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748. Recent Food Price Inflation and Fertilizer Problems

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748. Recent Food Price Inflation and Fertilizer Problems

It is the end of March and the 2022 financial year is drawing to a close. Over the past year, one of the most significant threats to global food security has been the concern over the disruption of the global food supply chain following Russia's invasion of Ukraine on 24 February 2022.

Despite the recent stabilization of international prices, food price inflation continues around the world, with almost all low- and middle-income countries experiencing food price inflation of 5% or more between October 2022 and February 2023, and many countries reaching double-digit rates, according to a March 27 update from the World Bank. Many high-income countries also experienced high food price inflation.

The World Bank report also mentions the fertilizer problem. Following the Russian invasion of Ukraine, countries dependent on fertilizer from Russia and Belarus have had to find alternative sources of imports. While large importers such as Brazil may be able to find alternatives, it is difficult for smaller countries in sub-Saharan Africa, and it is noted that fertilizer consumption in sub-Saharan Africa, excluding South Africa, may have fallen by nearly 25% by 2022, compared to an estimated 5% decline in global fertilizer consumption. Global fertilizer consumption is estimated to have fallen by 5% in 2022. High fertilizer prices and low supply may encourage many farmers to prioritize fertilizing cash crops over staple crops.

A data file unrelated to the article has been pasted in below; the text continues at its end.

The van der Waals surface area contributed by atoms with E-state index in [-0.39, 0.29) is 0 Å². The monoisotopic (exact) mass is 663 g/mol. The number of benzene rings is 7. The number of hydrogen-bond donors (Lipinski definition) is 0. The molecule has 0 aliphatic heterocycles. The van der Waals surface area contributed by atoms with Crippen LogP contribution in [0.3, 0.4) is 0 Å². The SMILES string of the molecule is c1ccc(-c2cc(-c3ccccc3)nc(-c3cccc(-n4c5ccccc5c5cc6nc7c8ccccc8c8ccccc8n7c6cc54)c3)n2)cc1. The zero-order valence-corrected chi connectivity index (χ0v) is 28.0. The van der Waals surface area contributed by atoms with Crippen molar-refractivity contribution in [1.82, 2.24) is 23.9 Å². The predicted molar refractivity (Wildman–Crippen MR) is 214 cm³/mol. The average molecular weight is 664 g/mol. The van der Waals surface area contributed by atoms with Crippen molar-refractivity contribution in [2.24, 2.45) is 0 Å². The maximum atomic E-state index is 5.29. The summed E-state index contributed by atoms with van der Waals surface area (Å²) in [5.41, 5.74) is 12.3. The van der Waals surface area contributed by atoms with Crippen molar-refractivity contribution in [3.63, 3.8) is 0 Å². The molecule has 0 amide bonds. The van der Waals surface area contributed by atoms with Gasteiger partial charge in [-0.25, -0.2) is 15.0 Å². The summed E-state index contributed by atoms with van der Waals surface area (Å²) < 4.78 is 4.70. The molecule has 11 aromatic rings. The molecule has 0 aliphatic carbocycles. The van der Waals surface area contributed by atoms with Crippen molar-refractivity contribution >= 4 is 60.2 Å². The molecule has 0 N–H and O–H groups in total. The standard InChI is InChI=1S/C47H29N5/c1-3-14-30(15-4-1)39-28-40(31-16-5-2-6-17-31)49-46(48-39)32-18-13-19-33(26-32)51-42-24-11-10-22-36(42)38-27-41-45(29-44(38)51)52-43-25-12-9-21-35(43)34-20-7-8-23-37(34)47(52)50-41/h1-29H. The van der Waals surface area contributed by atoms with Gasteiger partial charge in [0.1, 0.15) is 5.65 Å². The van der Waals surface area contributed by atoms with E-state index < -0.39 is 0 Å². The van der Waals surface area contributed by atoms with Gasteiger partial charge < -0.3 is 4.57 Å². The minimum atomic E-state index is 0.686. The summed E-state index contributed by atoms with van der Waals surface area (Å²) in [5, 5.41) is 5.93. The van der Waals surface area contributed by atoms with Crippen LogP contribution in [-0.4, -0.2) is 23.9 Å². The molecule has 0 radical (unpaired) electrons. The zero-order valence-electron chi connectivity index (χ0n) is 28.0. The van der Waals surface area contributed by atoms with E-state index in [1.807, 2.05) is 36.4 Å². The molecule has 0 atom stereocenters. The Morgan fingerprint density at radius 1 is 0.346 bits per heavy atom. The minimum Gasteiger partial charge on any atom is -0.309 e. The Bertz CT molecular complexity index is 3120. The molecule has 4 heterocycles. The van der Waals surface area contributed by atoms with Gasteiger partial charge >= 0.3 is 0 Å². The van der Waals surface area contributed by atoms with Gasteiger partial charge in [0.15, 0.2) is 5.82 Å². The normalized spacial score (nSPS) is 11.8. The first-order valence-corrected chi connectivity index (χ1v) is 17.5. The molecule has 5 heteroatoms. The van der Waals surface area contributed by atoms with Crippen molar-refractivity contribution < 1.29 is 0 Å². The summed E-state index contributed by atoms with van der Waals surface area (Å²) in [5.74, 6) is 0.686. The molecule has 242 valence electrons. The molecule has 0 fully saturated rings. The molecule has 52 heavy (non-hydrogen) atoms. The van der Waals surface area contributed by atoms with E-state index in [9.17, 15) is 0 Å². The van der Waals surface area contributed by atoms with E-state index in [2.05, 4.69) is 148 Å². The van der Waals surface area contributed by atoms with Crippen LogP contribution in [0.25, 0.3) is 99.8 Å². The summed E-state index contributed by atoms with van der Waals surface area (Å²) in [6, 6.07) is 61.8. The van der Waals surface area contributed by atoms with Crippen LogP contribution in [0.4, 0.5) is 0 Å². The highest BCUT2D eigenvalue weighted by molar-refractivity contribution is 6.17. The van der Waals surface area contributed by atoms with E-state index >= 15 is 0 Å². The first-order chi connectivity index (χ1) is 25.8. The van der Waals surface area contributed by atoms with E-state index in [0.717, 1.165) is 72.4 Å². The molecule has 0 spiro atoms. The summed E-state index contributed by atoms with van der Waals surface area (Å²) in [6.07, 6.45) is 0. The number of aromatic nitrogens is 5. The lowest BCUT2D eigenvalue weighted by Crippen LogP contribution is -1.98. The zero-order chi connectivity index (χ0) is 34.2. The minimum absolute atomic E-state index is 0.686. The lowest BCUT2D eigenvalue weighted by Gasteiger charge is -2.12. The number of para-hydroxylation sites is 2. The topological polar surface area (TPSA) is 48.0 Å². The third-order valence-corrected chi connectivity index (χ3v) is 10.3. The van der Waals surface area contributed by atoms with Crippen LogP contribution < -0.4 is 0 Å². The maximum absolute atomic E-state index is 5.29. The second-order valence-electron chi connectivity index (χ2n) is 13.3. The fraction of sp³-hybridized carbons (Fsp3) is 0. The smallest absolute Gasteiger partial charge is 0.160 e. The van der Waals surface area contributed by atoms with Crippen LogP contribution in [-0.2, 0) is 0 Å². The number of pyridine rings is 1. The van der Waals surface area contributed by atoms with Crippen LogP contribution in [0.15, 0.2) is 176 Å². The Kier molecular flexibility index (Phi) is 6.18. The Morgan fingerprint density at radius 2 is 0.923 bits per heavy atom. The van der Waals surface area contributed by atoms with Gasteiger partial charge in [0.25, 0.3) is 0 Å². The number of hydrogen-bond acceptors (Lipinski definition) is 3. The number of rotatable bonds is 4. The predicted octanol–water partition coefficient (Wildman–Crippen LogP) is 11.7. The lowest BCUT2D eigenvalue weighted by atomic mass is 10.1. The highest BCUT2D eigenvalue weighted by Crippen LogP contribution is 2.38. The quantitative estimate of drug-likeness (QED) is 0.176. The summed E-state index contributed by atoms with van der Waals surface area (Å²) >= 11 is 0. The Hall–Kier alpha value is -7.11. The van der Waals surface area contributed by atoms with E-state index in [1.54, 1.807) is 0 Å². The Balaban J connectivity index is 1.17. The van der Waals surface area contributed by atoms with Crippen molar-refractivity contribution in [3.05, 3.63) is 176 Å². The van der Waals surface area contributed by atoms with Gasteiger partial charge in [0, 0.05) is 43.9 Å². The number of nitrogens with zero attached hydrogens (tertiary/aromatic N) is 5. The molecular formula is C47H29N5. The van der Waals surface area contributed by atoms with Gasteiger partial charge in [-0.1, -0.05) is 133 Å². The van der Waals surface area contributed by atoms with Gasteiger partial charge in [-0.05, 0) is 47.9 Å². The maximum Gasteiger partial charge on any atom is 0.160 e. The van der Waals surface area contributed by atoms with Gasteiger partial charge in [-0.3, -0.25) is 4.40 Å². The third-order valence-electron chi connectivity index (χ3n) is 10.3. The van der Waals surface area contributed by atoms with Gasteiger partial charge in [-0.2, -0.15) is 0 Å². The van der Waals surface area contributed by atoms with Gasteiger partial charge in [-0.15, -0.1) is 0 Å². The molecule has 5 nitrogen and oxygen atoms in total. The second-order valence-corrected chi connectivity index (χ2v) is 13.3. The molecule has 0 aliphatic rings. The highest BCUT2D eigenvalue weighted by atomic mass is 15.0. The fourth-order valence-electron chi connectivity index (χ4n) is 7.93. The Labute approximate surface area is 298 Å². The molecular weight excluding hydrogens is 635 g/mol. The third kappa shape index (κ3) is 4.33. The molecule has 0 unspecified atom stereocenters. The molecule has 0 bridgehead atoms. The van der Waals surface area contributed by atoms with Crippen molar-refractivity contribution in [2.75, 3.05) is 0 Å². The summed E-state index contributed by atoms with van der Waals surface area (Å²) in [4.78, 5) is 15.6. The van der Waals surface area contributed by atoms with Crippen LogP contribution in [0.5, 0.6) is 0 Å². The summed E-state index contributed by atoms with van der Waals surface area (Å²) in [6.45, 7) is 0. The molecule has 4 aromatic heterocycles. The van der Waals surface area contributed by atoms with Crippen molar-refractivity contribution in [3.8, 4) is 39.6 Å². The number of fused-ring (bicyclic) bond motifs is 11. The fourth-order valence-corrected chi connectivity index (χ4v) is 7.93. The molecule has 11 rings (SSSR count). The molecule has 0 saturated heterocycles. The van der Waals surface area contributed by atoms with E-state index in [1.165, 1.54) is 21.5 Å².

The fertilizer issue requires a balance between short-term crisis management and long-term industrial transformation. In particular, long-term industrial change requires reducing dependence on fossil fuels for ammonia production while correcting inefficient application practices - practices that undermine soil health, use excessive amounts of water and contribute to climate change.

Contributor: IIYAMA Miyuki (Information Program)


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